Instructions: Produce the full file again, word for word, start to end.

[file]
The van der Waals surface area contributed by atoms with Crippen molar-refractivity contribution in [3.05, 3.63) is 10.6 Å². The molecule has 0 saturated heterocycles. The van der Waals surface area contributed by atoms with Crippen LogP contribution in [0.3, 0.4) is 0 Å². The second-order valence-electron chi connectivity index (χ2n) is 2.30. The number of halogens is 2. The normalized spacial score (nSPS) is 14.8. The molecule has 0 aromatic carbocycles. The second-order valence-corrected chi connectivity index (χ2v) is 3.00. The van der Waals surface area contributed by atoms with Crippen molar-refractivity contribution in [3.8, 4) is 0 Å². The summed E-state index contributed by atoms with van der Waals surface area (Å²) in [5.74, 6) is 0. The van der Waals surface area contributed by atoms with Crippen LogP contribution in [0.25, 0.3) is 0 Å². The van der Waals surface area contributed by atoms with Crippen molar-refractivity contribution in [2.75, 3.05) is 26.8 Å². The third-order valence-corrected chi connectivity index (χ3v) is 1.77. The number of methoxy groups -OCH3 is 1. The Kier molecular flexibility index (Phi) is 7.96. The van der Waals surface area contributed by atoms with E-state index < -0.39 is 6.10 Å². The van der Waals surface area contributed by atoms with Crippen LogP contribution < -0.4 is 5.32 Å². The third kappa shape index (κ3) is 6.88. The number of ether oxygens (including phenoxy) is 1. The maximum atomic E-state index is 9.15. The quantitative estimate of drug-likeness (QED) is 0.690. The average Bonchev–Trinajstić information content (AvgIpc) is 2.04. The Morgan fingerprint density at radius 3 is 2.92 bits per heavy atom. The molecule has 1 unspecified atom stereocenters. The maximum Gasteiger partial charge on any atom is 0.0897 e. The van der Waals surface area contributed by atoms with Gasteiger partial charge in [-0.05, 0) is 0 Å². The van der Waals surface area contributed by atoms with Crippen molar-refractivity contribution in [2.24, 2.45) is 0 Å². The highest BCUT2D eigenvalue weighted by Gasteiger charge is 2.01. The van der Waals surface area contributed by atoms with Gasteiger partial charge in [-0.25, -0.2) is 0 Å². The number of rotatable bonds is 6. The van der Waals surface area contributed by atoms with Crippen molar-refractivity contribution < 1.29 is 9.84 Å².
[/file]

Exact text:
The van der Waals surface area contributed by atoms with Crippen molar-refractivity contribution in [3.05, 3.63) is 10.6 Å². The molecule has 0 saturated heterocycles. The van der Waals surface area contributed by atoms with Crippen LogP contribution in [0.3, 0.4) is 0 Å². The second-order valence-electron chi connectivity index (χ2n) is 2.30. The number of halogens is 2. The normalized spacial score (nSPS) is 14.8. The molecule has 0 aromatic carbocycles. The second-order valence-corrected chi connectivity index (χ2v) is 3.00. The van der Waals surface area contributed by atoms with Crippen molar-refractivity contribution in [3.8, 4) is 0 Å². The summed E-state index contributed by atoms with van der Waals surface area (Å²) in [5.74, 6) is 0. The van der Waals surface area contributed by atoms with Crippen LogP contribution in [0.25, 0.3) is 0 Å². The van der Waals surface area contributed by atoms with Crippen molar-refractivity contribution in [2.75, 3.05) is 26.8 Å². The third-order valence-corrected chi connectivity index (χ3v) is 1.77. The number of methoxy groups -OCH3 is 1. The Kier molecular flexibility index (Phi) is 7.96. The van der Waals surface area contributed by atoms with E-state index < -0.39 is 6.10 Å². The van der Waals surface area contributed by atoms with Crippen LogP contribution < -0.4 is 5.32 Å². The third kappa shape index (κ3) is 6.88. The number of ether oxygens (including phenoxy) is 1. The maximum atomic E-state index is 9.15. The quantitative estimate of drug-likeness (QED) is 0.690. The average Bonchev–Trinajstić information content (AvgIpc) is 2.04. The Morgan fingerprint density at radius 3 is 2.92 bits per heavy atom. The molecule has 1 unspecified atom stereocenters. The maximum Gasteiger partial charge on any atom is 0.0897 e. The van der Waals surface area contributed by atoms with Gasteiger partial charge in [-0.05, 0) is 0 Å². The van der Waals surface area contributed by atoms with Crippen molar-refractivity contribution in [2.24, 2.45) is 0 Å². The highest BCUT2D eigenvalue weighted by Gasteiger charge is 2.01. The van der Waals surface area contributed by atoms with Gasteiger partial charge in [-0.25, -0.2) is 0 Å². The number of rotatable bonds is 6. The van der Waals surface area contributed by atoms with Crippen molar-refractivity contribution < 1.29 is 9.84 Å².